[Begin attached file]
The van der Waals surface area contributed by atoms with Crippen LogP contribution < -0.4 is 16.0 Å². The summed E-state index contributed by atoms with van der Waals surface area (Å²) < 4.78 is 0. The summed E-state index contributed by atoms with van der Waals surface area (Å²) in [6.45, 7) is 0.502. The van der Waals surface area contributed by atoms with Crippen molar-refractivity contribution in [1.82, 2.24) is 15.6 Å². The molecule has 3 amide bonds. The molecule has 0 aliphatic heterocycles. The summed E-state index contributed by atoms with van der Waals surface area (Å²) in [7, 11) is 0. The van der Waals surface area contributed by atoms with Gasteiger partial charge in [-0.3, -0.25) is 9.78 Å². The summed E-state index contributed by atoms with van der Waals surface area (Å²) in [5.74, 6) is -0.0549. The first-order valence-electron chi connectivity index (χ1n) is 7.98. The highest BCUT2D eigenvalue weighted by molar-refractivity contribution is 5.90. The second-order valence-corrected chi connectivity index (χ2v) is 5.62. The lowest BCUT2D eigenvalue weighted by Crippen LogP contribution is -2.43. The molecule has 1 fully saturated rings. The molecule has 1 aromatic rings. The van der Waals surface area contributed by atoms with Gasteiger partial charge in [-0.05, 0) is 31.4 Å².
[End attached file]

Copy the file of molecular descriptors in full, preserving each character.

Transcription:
The van der Waals surface area contributed by atoms with Crippen LogP contribution < -0.4 is 16.0 Å². The summed E-state index contributed by atoms with van der Waals surface area (Å²) < 4.78 is 0. The summed E-state index contributed by atoms with van der Waals surface area (Å²) in [6.45, 7) is 0.502. The van der Waals surface area contributed by atoms with Crippen molar-refractivity contribution in [1.82, 2.24) is 15.6 Å². The molecule has 3 amide bonds. The molecule has 0 aliphatic heterocycles. The summed E-state index contributed by atoms with van der Waals surface area (Å²) in [7, 11) is 0. The van der Waals surface area contributed by atoms with Gasteiger partial charge in [-0.3, -0.25) is 9.78 Å². The summed E-state index contributed by atoms with van der Waals surface area (Å²) in [5.74, 6) is -0.0549. The first-order valence-electron chi connectivity index (χ1n) is 7.98. The highest BCUT2D eigenvalue weighted by molar-refractivity contribution is 5.90. The second-order valence-corrected chi connectivity index (χ2v) is 5.62. The lowest BCUT2D eigenvalue weighted by Crippen LogP contribution is -2.43. The molecule has 1 fully saturated rings. The molecule has 1 aromatic rings. The van der Waals surface area contributed by atoms with Gasteiger partial charge in [-0.05, 0) is 31.4 Å².